If it's true that Barnes & Noble has scheduled event week to announce a new lower priced Nook with touch controls then this create more pressure on new Android tablets to lower their prices. And that may be a problem for them.
By introducing the iPad at such a competitive price (as it has turned out) Apple has set the upper end of the price scale, Android tablet manufacturers are struggling just to meet those prices, let alone beat them. As a result, some are having to tout features that their tablets have that Apple's tablet does not – and there aren't many of them, Flash capability being the most obvious.
Most observers I've read expect B&N's new low priced Nook to be monochrome, which makes it more a competitor to the Kindle, but one has to realize that many consumers still see the new tablets as eReaders, while others see them as replacements for netbooks. In reality, the iPad is in none of those categories, while able to fulfill most of the functions of both. To beat the iPad manufacturers will have to have a complete, easy to understand ecosystem that includes an easy to use UI combined with the apps and media consumption features found on the iPad – otherwise price ends up being the only differentiator, and that is where B&N appears to be heading.
In the race to drive traffic to news and tech sites, it is becoming increasingly common practice to rewrite the stories of others, avoiding to claim originality at all (for obvious legal reasons) and then at some point at the end link back to the original source.
Business Insider does this all the time; in fact, they've created a strategy to Tweet the stories they find interesting driving people to unrelated stories, but with the desired link at the top.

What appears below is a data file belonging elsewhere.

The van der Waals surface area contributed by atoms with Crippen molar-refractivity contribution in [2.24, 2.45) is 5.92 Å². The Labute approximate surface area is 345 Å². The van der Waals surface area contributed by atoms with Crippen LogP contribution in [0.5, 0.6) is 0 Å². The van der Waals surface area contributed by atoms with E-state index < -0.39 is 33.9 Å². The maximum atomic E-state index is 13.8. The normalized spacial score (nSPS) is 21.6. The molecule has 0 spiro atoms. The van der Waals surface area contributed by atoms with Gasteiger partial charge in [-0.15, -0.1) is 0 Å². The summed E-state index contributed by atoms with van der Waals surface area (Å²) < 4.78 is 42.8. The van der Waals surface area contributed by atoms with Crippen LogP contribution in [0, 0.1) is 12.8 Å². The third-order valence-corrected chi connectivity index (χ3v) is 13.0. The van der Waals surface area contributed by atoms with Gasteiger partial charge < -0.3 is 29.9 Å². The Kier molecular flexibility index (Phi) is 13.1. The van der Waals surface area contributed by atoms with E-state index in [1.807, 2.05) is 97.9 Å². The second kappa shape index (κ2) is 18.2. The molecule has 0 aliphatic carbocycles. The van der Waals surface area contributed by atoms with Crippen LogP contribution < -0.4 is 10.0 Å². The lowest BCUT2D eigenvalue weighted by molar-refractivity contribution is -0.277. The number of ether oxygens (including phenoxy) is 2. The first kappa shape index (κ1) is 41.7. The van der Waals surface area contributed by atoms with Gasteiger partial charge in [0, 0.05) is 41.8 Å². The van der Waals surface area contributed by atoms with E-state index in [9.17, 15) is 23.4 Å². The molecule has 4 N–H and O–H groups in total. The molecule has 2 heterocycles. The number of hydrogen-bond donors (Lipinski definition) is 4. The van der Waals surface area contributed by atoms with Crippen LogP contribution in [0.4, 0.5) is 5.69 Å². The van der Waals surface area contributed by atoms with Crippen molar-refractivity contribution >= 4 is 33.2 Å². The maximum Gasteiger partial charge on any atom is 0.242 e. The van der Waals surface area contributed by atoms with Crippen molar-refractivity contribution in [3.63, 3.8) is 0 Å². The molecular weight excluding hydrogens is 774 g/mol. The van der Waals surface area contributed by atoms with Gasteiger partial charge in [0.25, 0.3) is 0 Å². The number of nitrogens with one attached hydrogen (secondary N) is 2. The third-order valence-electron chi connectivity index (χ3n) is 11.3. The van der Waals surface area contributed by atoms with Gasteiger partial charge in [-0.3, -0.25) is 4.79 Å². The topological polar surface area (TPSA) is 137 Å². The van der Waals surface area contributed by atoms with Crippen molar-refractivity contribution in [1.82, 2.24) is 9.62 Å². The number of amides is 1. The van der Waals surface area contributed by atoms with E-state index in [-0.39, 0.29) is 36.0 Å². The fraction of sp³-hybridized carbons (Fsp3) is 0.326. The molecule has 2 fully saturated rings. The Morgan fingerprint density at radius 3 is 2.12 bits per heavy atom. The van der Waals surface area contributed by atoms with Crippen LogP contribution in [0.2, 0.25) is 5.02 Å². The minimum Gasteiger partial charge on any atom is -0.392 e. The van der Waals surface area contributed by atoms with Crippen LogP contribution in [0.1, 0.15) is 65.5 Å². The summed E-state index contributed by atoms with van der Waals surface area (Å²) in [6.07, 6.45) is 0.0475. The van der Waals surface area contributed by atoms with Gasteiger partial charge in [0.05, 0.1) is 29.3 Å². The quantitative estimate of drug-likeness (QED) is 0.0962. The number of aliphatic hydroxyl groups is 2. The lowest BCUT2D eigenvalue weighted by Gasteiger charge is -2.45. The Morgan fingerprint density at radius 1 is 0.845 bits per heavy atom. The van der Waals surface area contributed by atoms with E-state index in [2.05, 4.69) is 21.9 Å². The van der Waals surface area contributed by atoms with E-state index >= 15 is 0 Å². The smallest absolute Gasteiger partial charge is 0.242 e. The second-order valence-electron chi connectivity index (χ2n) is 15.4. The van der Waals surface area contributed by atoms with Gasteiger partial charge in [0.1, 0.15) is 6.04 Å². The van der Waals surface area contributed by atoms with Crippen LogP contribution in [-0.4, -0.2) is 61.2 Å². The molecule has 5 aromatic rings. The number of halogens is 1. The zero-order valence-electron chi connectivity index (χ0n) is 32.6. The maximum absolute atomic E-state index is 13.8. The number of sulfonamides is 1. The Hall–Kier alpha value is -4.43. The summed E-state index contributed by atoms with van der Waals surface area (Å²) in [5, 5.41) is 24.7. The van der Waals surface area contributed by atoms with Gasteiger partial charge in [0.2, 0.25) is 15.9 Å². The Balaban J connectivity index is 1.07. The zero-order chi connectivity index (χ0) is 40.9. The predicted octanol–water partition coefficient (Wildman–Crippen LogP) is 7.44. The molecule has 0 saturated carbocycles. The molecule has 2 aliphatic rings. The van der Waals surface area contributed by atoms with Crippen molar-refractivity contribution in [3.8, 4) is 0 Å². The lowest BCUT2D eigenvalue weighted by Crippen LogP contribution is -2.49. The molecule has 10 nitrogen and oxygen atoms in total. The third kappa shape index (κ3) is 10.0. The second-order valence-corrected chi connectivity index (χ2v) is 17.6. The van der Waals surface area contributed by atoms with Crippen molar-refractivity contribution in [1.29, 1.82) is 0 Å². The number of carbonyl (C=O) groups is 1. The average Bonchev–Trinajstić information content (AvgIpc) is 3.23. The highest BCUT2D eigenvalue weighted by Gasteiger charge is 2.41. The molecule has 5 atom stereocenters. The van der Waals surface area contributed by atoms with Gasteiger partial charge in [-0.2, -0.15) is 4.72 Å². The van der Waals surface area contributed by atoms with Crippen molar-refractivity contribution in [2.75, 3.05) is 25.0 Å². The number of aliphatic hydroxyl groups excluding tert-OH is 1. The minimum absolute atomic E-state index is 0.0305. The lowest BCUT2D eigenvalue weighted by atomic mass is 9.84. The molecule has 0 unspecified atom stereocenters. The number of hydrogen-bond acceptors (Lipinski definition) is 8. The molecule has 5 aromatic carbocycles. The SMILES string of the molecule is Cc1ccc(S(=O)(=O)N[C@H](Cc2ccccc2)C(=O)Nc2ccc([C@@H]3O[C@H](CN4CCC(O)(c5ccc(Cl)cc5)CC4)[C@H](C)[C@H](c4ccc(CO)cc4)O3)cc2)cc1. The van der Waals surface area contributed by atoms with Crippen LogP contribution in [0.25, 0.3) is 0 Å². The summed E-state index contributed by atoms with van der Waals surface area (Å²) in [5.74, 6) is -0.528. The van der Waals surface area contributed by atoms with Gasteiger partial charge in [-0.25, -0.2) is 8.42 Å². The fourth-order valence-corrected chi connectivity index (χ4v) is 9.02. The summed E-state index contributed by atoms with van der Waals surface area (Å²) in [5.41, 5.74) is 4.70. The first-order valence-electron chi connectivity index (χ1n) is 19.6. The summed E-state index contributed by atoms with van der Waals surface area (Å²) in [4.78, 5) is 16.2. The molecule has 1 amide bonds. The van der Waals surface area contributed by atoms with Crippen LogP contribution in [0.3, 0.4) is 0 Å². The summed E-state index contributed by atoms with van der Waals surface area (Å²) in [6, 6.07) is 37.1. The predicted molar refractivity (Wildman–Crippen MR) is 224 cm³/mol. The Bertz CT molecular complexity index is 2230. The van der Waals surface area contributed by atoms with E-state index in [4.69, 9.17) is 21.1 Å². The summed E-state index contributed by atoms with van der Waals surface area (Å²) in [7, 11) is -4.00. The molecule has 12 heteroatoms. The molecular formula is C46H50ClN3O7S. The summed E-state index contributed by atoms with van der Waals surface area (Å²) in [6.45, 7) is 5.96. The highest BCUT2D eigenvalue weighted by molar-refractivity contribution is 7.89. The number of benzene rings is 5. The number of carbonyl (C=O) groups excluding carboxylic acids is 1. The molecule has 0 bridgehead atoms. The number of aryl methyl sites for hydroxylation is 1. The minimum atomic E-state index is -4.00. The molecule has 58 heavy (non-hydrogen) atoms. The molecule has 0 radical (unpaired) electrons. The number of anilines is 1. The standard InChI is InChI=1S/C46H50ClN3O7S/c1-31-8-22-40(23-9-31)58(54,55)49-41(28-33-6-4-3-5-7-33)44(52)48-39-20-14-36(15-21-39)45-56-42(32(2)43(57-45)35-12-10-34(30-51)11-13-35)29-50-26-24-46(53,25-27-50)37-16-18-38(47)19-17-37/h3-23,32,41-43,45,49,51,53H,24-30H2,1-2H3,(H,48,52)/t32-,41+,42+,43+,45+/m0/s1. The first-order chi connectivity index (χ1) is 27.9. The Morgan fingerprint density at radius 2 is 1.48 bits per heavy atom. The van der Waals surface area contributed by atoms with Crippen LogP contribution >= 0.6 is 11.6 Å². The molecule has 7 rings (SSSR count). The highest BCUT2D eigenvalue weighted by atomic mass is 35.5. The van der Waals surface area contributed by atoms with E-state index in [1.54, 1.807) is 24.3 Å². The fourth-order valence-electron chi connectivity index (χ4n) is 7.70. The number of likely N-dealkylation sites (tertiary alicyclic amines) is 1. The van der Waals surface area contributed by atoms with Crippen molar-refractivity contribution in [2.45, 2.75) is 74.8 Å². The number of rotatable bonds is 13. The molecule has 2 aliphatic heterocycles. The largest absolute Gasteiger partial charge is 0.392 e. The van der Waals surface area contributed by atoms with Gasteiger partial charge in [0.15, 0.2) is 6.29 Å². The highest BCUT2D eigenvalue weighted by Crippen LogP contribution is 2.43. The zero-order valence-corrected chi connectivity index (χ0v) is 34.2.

Today's example is this one about a recent survey by Digital Research. Brad Chacos, writing on MaximumPC reacts to the research stating that while corporate managers may be buying tablets like crazy they appear to have no idea what their actual tablet strategy currently is. Fine, I suppose, but it would be hard for me to disagree since he doesn't include a link to the survey.
Gizmodo then picks up the story, rehashing the basic idea, then gives MaximumPC credit at the end with a link. 9to5Mac then picks up the Gizmodo story and the cycle continues. Only the 9to5Mac story has an embedded link where it uses the words "Digital Research survey" – did they find the original survey? No, it is a link back to the story that started it all at MaximumPC (but 9to5Mac credits Gizmodo as the source).
I like to call this new form of modern journalism aggreplagiarism – a combination of aggregation and plagiarism. No one complains because it is the new norm. Websites need ever greater amounts of traffic in order to boost their numbers. Creating vast amounts of original material is simply too hard and so we have a new form of aggregation.
I don't really have a problem with aggregation, it is the hiding of it that bothers me. Jim Romenesko, I think, is a good example of how it should be done.
Speaking of Romenesko: the story that leads his feature right now is the good news that the Iranians have released Al Jazeera reporter Dorothy Parvaz.
In a Morning Brief last week that Google ate, I noted that Parvaz had been detained in Syria and then handed over to the Iranians. Parvaz had apparently entered Syria on an expired Iranian passport and so the Syrians (they said) deported her to the country of the passport's origin.
Parvaz holds triple citizenship status: Canada, the US and Iran.